Rural Industrialization Can Only Boost Agrarian Economy

By Khan, Rao Abdul Rauf | Economic Review, August 1997 | Go to article overview

Rural Industrialization Can Only Boost Agrarian Economy


Khan, Rao Abdul Rauf, Economic Review


The core of the cause of poverty as conceived by the leading economists is the absence of assets among a considerable large number of people. The fact is that the present system of land distribution has to be brought at moderate level with well defined and meaningful land tenure system in order to reduce the level of destitution. It is in fact the germs of inequality that results in poverty which in turn accentuates inequality. The land reform introduced in piecemeal formerly has enough loopholes which has to march through. The numerous ameliorative measures adopted recently can undoubtedly bring realistic result if work on the allotment of agricultural land and other assets are transferred is done in real terms and fruit of it reaches to real landless tiller of the soil and the poor. The only hope of array lies in bringing a real national renaissance where rich and powerful gives up a part of their wealth and most of their power so that the poor get the real freedom to organize themselves and fight against their exploitation. We in reality lack in making commendable headway in technological development in the absence of which linking of agricultural produce with agro based industries will be meaningless as without creating effective demand for marketable surplus neither volume added produce nor tempo in diversified pattern will increase. The present democratic regime has considered as key element in the strategy for tackling effectively the problem of rural employment by giving impetus to rural industrialization. The problem of rural and unemployment is indeed both massive and complex. There are no easy ways in which it can be tackled. No strategy will give the desirable results unless long range perspective plan under economic decision is formulated. The overall development strategy ought to be so designed that it promotes a vigorous growth of the economy which can generate stronger trickle down effects, combining it with carefully worked out target oriented programmes. The various incentives given to both entrepreneurs and the agriculturist for revival of various enterprises and sick units by fixing higher support price of major food and cash crops and bringing reduction in fiscal measures may prove as incentives for boosting production for time being. All this requires a long term dispassionate policy measure. This is necessary as we have already wasted our 50 golden years in achieving balanced growth by testing various models. See how South Korea, Malaysia and Indonesia have made breakthrough in both agriculture and the industry.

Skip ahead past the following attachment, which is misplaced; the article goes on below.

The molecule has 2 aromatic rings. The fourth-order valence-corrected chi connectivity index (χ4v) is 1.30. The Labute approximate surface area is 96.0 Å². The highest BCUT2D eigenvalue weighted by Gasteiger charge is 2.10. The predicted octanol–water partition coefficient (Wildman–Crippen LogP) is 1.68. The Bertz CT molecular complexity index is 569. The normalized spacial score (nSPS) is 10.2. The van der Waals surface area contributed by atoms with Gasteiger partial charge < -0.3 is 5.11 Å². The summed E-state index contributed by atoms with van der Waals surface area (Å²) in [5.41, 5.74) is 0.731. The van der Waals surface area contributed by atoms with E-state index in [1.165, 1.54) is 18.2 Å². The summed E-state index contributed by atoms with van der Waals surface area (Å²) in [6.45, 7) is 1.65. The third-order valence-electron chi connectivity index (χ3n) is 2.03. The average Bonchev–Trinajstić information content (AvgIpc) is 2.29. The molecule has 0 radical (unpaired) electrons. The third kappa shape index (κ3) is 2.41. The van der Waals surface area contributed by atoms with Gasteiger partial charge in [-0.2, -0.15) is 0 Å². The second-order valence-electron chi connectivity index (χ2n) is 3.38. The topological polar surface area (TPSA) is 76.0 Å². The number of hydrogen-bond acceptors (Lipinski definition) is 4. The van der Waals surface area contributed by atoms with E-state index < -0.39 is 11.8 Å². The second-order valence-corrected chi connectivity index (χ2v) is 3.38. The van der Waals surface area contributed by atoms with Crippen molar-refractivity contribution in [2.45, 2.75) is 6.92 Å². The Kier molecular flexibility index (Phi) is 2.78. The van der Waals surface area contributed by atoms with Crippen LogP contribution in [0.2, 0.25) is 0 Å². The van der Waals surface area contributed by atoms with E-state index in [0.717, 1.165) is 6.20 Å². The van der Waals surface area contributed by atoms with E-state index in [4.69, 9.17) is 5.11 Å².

Its Significance

In a developing country with abundant manpower, rural industrialization has a pivotal role to play in the development strategy. Small rural enterprises have certain distinct advantages in higher labour intensity, processing local available raw materials and meeting consumers needs and at the same time act as breeding grounds for modern entrepreneurs. The efficiency of small rural enterprises can be improved by realizing standard production through adoption of labour intensive techniques under free economy set up. The involvement of public sector need to be done away with. The persistence of small enterprises in developing countries (DCs) and LDCc is a positive proof they have something inherent and basic in them and they operate successfully.

One of the most perplexing problems facing a number of developing countries is that of un-employment. Industrialization, it is generally thought, has not done its share to absorb labour. It appears that the technology which is used early in the industrialization process is capital intensive, borrowed from the advanced countries. in the opinion of many, a part of the answer to the unemployment problem lies in adopting technology that involves less capital and more labour in a most efficient manner. If the businessman behaves like an "economic man" as explained by Lous T. Wells in his article Economicman and Engineeringman he should according to traditional wisdom choose and intermediate or a labour intensive technology when operating in a less developed country with low wage rates and high capital costs. …

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